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What is a sol (in the context of sol-gel technology)?

A sol is the dispersion of very small-scale (2nm to 1µm) solid particulates in a liquid. This is one particular type of colloidal system, a general classification of these systems is given in Table 1.

Table 1 Classification of colloidal systems

SystemDispersed PhaseDispersion Medium
Sol Solid Liquid
Emulsion Liquid Liquid
Solid Emulsion Liquid Solid
Foam Gas Liquid
Fog, Mist or Aerosol Liquid Gas
Smoke Solid Gas
Alloy Solid Solid

There are two generic variations of the sol-gel technique, the colloidal route and the polymeric (or alkoxide) route.

For the colloidal sol-gel route, the sol is created by dispersing fine particles in a liquid which is often water.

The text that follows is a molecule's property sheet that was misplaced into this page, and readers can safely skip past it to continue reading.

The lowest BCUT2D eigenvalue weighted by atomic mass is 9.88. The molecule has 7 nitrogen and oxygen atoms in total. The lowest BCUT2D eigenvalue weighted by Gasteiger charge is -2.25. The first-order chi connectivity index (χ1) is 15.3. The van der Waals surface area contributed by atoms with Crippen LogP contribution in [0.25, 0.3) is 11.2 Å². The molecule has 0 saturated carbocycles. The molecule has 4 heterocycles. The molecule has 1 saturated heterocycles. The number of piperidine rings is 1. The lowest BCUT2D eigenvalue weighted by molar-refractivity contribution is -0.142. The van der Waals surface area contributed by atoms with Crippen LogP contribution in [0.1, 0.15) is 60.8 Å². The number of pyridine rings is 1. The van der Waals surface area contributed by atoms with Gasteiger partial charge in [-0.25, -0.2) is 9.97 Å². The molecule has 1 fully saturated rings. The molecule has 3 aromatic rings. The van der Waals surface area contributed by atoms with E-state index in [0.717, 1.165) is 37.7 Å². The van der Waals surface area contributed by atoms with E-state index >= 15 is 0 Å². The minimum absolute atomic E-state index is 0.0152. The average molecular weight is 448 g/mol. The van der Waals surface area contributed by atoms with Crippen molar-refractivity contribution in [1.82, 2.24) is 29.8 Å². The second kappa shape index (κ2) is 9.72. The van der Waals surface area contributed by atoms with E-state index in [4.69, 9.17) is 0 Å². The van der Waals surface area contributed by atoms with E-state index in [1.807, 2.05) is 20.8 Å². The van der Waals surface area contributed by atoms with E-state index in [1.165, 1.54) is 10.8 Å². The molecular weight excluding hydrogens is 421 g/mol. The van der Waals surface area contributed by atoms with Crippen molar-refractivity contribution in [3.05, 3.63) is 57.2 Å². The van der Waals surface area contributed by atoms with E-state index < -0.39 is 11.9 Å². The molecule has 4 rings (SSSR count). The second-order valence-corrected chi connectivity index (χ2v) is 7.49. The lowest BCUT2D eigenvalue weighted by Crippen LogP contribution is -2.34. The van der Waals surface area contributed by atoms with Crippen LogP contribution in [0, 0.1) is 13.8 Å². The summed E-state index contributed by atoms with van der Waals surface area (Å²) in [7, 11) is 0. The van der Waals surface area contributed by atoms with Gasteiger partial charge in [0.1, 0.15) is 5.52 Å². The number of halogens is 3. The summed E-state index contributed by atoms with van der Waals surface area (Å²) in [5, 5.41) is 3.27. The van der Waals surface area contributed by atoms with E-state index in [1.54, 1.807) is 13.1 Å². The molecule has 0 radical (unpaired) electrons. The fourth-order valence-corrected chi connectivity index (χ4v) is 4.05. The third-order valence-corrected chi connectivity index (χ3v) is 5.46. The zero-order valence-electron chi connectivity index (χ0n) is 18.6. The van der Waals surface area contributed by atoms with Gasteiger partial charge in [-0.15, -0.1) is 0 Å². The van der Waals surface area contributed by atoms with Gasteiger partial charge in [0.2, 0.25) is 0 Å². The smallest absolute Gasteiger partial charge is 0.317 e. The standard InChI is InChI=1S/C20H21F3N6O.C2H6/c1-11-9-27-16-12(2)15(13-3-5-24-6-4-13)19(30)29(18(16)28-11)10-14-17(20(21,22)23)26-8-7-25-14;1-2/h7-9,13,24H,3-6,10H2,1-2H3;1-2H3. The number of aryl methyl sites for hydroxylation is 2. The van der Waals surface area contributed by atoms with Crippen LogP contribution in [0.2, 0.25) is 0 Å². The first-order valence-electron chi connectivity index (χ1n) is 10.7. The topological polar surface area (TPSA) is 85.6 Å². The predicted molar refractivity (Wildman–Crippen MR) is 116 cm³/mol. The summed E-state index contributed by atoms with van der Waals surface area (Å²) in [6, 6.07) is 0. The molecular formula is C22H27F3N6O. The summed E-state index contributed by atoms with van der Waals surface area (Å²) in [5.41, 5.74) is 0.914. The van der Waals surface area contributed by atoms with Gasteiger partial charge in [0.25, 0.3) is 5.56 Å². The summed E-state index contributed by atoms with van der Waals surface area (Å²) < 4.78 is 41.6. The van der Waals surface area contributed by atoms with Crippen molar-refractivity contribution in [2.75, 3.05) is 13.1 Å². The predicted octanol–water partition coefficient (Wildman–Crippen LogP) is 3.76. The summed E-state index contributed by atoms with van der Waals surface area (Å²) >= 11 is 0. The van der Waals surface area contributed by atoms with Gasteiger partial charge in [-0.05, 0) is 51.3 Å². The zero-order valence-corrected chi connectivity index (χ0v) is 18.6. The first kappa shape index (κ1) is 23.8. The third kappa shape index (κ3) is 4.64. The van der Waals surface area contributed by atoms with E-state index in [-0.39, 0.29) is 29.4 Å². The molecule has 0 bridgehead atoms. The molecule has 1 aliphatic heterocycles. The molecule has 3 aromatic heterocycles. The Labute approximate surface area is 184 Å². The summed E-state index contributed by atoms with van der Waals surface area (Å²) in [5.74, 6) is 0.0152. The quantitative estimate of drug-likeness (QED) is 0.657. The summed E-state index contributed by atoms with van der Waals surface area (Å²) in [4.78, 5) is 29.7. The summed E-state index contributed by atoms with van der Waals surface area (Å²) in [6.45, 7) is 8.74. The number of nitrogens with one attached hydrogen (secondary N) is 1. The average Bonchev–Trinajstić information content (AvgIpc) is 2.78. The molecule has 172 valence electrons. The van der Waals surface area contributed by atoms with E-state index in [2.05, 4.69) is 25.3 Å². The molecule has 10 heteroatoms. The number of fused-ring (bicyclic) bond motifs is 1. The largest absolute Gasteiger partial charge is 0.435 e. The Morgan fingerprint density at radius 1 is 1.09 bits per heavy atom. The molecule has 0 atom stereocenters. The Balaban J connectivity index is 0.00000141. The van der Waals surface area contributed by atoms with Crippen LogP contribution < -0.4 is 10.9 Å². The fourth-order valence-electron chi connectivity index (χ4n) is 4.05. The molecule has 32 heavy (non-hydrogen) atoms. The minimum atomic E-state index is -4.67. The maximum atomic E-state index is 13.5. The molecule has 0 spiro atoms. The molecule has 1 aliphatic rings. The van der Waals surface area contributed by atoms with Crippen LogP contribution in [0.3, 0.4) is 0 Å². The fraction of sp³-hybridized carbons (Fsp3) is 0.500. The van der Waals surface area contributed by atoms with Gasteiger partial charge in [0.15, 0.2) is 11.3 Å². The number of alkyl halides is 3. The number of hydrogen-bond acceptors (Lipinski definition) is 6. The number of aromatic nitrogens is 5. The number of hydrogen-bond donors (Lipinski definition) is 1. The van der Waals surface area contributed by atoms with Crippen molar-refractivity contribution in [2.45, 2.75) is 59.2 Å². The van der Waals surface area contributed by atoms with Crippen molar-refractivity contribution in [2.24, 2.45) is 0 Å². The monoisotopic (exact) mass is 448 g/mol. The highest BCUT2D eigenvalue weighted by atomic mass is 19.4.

For the polymeric sol-gel route, there is a pre-stage before the sol is formed. The precursor (often a chemical called an alkoxide) is dissolved in a solvent, usually an alcohol. This produces a true solution i.e. a single-phase liquid. This solution is then treated, or activated to produce polymeric chains in the alcohol. This is the sol, or more accurately, a polymeric sol.

Sols are often stable and do not change significantly with time, however, when they are destabilised (or activated) they can solidify to form a gel.

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